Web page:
In challenging and winning the Liberal party leadership and the prize of becoming prime minister, he was responsible for sending a wave of relief across the country.
He got rid of an embarrassing, bumbling, ‘foot in mouth’ prone Tony Abbott and we were all extremely grateful. We immediately gave him the credit he deserved. Malcolm started by telling us how exciting it was to be an Australian. It was a bit corny but we went along with it, so happy we were that he wasn’t Tony Abbott.
Now, five months down the track and maybe five months or less out from an election, we are drawn to ask: is the gloss starting to fade? Malcolm appears not to be the Malcolm we were expecting. His innovative approach doesn’t seem to be leading anywhere. Even his normally easy going, relaxed flare in front of a camera and microphone has lost some of its sparkle.
The government he leads is the same government Tony Abbott was leading. Nothing of substance has changed. The form has changed, we can see that and we are still grateful but if that’s all we get from a leadership change, why bother?
There are no new policy initiatives, no knock out, breakthrough approaches to solving the very problems his party insisted be urgently solved. It seems they weren’t problems at all. Debt, deficits, tax distortions, health and education, union corruption crises, all seem to be nothing more than a bad dream from a past life.
How do we know this? Because the media don’t talk about those things anymore. It seems all that doom and gloom we heard from Joe Hockey, the impending slaughter of our population by ISIS that Abbott warned us of and how important our new border force security was in keeping the flood of refugees away, isn’t front page news anymore.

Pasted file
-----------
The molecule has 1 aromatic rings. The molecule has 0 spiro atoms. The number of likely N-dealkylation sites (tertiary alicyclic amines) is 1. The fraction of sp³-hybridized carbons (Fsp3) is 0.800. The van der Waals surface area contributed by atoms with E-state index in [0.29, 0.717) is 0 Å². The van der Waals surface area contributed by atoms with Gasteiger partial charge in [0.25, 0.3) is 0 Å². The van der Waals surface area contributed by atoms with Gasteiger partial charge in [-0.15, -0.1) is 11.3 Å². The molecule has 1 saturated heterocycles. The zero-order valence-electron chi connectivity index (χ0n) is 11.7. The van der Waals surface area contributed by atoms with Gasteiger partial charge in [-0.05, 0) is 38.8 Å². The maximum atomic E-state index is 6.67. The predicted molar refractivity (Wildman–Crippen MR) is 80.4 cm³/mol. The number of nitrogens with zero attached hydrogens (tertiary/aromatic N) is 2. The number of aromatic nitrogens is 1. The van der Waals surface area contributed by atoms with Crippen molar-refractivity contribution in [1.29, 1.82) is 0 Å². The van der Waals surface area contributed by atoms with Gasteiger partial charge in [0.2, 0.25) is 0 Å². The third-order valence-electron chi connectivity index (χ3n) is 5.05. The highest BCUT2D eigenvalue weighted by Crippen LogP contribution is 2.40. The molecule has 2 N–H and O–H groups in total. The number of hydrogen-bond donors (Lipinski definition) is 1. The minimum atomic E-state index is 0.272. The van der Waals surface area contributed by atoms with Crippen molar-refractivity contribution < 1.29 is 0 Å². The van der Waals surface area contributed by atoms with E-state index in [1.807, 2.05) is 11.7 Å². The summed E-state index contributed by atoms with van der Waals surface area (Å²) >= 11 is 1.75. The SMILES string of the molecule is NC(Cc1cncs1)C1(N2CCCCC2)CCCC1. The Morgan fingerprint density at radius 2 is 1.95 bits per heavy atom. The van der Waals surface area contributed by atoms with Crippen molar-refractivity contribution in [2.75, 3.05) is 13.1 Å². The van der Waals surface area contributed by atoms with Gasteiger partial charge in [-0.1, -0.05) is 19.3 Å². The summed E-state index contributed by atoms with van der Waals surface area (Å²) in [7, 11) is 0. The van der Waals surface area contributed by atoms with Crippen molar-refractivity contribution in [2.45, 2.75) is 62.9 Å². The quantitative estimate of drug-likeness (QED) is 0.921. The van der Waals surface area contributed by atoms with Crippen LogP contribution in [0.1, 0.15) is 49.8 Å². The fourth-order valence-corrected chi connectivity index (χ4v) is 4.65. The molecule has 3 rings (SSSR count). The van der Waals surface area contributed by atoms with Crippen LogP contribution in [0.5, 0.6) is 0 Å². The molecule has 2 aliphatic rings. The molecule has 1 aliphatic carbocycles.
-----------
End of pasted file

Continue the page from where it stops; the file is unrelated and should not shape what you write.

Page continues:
So what is left? In case the government has forgotten, what’s left is good government. Where is it, we are beginning to ask. Have you noticed that the media, in their dutiful way, have now turned their attention to policies. Really? Except, on the government side, there aren’t any. And it shows, particularly now that Bill Shorten and Labor are beginning to steal the limelight with some really good policy initiatives.
So what does Malcolm do? He reverts to being Tony Abbott and tries to scare the wits out of us. He says, of Labor’s negative gearing policy, “Every home-owner has a lot to fear.” Oh, please, give us a break, Malcolm. That is just too melodramatic to be taken seriously.
Reading from the Liberal party script, other ministers have come out trying to discredit a good policy and are looking the poorer for it. Now the policy has been vindicated by independent modelling. The only home owners who have something to fear are the top 20% who have been flaunting the system for windfall tax breaks and laughing all the way to the bank.
Malcolm has fallen for the Liberal engine-room spin and in the process is slowly stomping all over those credits we gave him for not being Tony Abbott, and he’s driving them into the ground. The attacks on Labor’s negative gearing initiative and Scott Morrison’s empty rhetoric at the National Press Club were so self-evident of a policy vacuum party in government, it has become clear that Labor has now grabbed the initiative and is off and running.
Perhaps the voters will forgive Bill Shorten for not being Barack Obama and start giving him and Chris Bowen some credit for showing the way on real tax reform.
After that, who knows?